Benedict’s willingness to critique certain aspects of Vatican II, while still holding to its core teachings, marks a decisive shift away from an attitude of unrestrained celebration, some of which was on display during the 50th anniversary. To drive home his point, Benedict, in an address given at a candlelight procession in St. Peter’s Square on October 11th, in honor of Vatican II, issued a cautionary assessment of the post-Conciliar era:
“Today, we are happy as well, we carry joy in our hearts, but I would say a more sober joy, humble joy. In these 50 years we have learned and experienced that original sin exists and is translated anew, in personal sins which can also become structures of sin. We have seen that in the field of the Lord there are also weeds. We have seen that in Peter’s net there are also bad fish. We have seen that human frailty is present in the Church as well, that the ship of the Church is sailing against the current, with storms that threaten the ship…”
Such frankness about the contemporary Church is not new for Joseph Ratzinger. Similar comments were made by him in his classic work Introduction to Christianity (1968, revised in 2004), in The Ratzinger Report (1985), and his superb collection of essays, Principles of Catholic Theology (1987).
But as Pope, Benedict XVI — like Paul VI and Blessed John Paul II — has generally praised the Council’s accomplishments, rather than mentioning any negatives associated with it. Evidently, Benedict now believes that enough time has passed, and enough praise has been offered, to offer a more balanced view of the Council. In effect, Benedict has opened up a new dialogue about Vatican II, one that welcomes constructive criticism of the Council as part of the Council’s proper reception and implementation.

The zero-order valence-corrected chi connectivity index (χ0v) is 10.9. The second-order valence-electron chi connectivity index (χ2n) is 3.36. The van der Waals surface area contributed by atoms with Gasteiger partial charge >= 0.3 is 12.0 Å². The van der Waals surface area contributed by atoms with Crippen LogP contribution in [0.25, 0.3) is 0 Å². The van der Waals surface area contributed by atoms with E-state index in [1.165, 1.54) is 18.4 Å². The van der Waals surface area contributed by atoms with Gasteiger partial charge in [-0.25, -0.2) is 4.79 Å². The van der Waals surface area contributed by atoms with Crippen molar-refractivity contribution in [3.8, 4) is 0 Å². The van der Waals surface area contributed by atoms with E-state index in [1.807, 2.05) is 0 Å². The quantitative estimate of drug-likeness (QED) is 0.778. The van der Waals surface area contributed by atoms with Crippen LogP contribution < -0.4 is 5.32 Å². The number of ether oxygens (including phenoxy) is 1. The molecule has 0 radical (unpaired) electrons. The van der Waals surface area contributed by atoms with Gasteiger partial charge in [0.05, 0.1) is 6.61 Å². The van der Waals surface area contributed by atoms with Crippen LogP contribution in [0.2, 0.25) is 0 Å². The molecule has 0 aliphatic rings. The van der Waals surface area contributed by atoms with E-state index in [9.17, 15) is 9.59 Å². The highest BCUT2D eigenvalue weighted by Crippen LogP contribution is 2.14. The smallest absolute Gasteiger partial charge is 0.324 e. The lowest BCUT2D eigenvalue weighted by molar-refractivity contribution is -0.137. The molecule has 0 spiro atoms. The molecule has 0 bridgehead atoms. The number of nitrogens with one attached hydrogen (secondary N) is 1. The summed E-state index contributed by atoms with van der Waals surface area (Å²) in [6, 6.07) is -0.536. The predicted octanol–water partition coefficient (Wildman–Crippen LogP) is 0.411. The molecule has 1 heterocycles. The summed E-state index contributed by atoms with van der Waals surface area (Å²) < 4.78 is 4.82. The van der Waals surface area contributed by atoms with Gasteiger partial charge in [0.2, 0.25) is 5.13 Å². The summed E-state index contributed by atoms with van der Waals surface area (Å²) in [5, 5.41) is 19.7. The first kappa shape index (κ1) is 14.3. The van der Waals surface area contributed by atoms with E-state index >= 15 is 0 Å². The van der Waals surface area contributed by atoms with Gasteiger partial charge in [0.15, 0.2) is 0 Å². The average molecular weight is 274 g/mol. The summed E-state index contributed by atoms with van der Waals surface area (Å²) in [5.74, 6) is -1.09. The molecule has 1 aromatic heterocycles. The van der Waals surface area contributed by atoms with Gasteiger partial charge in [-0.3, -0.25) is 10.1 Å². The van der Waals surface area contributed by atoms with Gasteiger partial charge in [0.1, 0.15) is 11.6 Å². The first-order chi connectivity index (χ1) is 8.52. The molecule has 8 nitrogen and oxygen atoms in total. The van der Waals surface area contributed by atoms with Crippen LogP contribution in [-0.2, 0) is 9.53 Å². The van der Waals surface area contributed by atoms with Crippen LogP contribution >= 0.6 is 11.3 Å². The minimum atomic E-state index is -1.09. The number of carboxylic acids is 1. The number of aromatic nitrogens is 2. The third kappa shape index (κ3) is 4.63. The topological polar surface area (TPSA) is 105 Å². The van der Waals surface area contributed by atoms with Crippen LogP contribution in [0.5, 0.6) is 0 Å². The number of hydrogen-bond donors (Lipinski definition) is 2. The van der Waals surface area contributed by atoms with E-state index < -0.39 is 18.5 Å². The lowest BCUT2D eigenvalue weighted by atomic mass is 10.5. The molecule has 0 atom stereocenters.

A number of prominent Catholics have long called for such a dialogue. Almost a decade ago, Professor James Hitchcock, the respected Catholic historian at St. Louis University, wrote a powerful piece for the Catholic World Report (May 2003), criticizing Vatican II’s Gaudium et Spes. Hitchcock noted that the document is suffused with a spirit of happy optimism, almost as if unaware of the dangers and temptations of the modern world — the very things the Council was supposed to evaluate with clear-eyed Christian realism.
That document, along with much else emanating from the Council, almost “imposed a compulsory optimism” on Catholics, wrote Hitchcock — even as they witnessed disaster after disaster around them: “the loss of missionary zeal, the collapse of religious life, the sacrilegious liturgies [and] the general acceptance of the sexual revolution.”
The Council was blindsided by the 1960s, he continued, making the enthusiasms of the Council all the more premature and naïve: “The cultural map itself changed rapidly, so that many of the assumptions found in Conciliar decrees were soon rendered obsolete. The Council Fathers apparently had no inkling of that coming crisis; the task of ‘reading the signs of the times’ was apparently far more difficult than was imagined in the euphoric days of the early 1960s.”